"I bet she's from Spain. See how her hair's pulled to the side? That's a Spanish style." Or, "That man beneath the tree, he's got fat on him like a Russian. They need it because of the tundra."
     She knew things about places he'd never heard of, cities with white and green rivers for streets, countries where for part of the year the sun never dropped below the horizon, where a single day lasted for weeks.
     Pres had trouble visualizing such places. His family had lived in Niagara for four generations, and Pres himself had never ventured more than fifty miles from the city. Since his parents' passing, he'd taken great comfort in knowing that his neighborhood contained all the artifacts of their lives: two streets west of their house was the tannery where his father had worked. Three blocks toward the river, Harbor Lights, the restaurant above which his mother had grown up. Here was the chapel where his parents had married; there, the cemetery where they lay.
     Even then, nearly a year after their deaths, Pres had trouble imagining himself going much of anywhere at all. But sometime early in the summer Claire started using we instead of I when she talked about traveling. We. For Pres, that tiny word transformed the whole future into a hot little secret between just the two of them.

~

The whole summer seemed full of secrets. In the moonlit forest blimps were being built for reasons which, though clearly explained by the city's naval officers as part of a national "contract," still were hooded in mystery. Every few months another blimp emerged from the woods, glided over City Hall, and moored on the high-school baseball field for a brief celebration. The blimps had summery names: The Mayfly, Honeysuckle Rose, The Raindrop, which boasted a cabled observation basket that could be lowered from the clouds like a periscope. Another—The Roost—had a ladder to hang from its cabin so airplanes could cling to it in midair like trapeze artists. No one knew for sure where the blimps flew off to afterward; some people said to a naval base in New Jersey, but others claimed out to sea.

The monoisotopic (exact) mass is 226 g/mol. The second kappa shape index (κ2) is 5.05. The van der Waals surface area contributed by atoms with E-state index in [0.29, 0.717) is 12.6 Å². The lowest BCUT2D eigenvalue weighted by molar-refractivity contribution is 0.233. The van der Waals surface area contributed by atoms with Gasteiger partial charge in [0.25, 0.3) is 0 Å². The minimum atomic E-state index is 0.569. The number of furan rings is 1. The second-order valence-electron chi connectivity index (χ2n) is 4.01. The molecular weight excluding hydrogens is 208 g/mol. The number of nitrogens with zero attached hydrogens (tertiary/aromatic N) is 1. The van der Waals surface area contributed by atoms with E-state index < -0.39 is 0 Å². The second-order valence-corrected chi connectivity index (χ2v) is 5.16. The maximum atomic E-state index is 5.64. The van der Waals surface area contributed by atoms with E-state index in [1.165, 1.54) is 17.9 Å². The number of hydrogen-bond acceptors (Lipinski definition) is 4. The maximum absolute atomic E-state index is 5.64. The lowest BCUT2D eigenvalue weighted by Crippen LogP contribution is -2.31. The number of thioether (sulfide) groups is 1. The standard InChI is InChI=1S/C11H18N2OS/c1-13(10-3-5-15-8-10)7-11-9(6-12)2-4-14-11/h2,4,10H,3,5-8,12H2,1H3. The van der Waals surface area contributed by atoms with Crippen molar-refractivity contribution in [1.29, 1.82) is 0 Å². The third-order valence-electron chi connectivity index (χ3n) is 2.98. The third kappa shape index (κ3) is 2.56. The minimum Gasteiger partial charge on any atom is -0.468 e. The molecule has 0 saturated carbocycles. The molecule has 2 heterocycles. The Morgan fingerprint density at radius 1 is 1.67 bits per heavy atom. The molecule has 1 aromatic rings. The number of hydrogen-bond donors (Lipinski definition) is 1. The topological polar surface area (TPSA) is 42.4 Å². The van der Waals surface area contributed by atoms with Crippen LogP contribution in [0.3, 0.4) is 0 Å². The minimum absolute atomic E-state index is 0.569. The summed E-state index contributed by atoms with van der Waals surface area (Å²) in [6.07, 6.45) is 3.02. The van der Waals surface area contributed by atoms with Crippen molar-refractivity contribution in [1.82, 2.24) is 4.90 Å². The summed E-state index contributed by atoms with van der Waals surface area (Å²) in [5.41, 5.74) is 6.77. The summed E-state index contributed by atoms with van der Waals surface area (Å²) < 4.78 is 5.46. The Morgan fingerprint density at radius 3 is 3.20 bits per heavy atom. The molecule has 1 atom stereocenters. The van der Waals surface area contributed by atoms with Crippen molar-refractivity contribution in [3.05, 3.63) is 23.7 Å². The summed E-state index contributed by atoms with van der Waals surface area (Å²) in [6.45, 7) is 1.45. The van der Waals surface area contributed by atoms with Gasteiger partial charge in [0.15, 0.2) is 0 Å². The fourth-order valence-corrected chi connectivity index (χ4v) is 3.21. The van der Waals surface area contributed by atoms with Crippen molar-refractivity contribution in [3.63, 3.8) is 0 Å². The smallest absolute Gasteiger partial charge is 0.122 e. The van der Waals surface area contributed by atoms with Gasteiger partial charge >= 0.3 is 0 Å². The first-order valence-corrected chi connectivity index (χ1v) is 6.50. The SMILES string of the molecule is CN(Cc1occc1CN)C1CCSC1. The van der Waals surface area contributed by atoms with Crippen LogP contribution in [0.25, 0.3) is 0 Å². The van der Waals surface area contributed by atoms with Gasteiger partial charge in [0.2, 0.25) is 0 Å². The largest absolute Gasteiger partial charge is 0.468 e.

The blimps' architects and engineers had come from Germany. In the spring the city's naval officers had moved them into a house on Jemmison Street, right near the city center, but they hardly ever allowed themselves to be spotted in public. They were large, blocky men, as broad-shouldered as umpires. And yet they seemed so helpless, so lost all the time, startled by the passing clatter of a police horse, frightened into apologetic fits of nodding and waving by a simple hello from someone passing on the sidewalk. One of them, a man named Heitmeyer, never went anywhere without a parasol to keep off the sun. Pres knew his name because he'd gone into the diner right behind Heitmeyer one morning and seen him write it in the guest book. As Pres ate his breakfast, he kept glancing over at Heitmeyer, who sat in a booth against the far wall. He was studying what Pres guessed was some kind of blueprint spread before him on the table. Every now and then Heitmeyer took up his pencil and began working on whatever it was, bending close to the paper, creating a little fort around it with his arm. Pres got so curious that he pretended to have to go to the men's room just to catch a glimpse. What he saw, though, when he passed the booth wasn't a blueprint at all, but a drawing, a fanciful sketch of a sky filled with blimps of all shapes and sizes: fleets of blimps layered one on top of the next, stretching up into the atmosphere. An elegant network of ladders and rope bridges and spiraling glass tubes connected the blimps, creating a city in the sky, a floating metropolis protected by a vast, blue moat. How wild to get to live someplace like that, Pres thought. But even as the sketch disappeared behind Heitmeyer's arm, Pres found himself wondering how great it would really be. What if lightning popped one of the blimps? What if they ran out of food? What if someone living up there wanted to come down?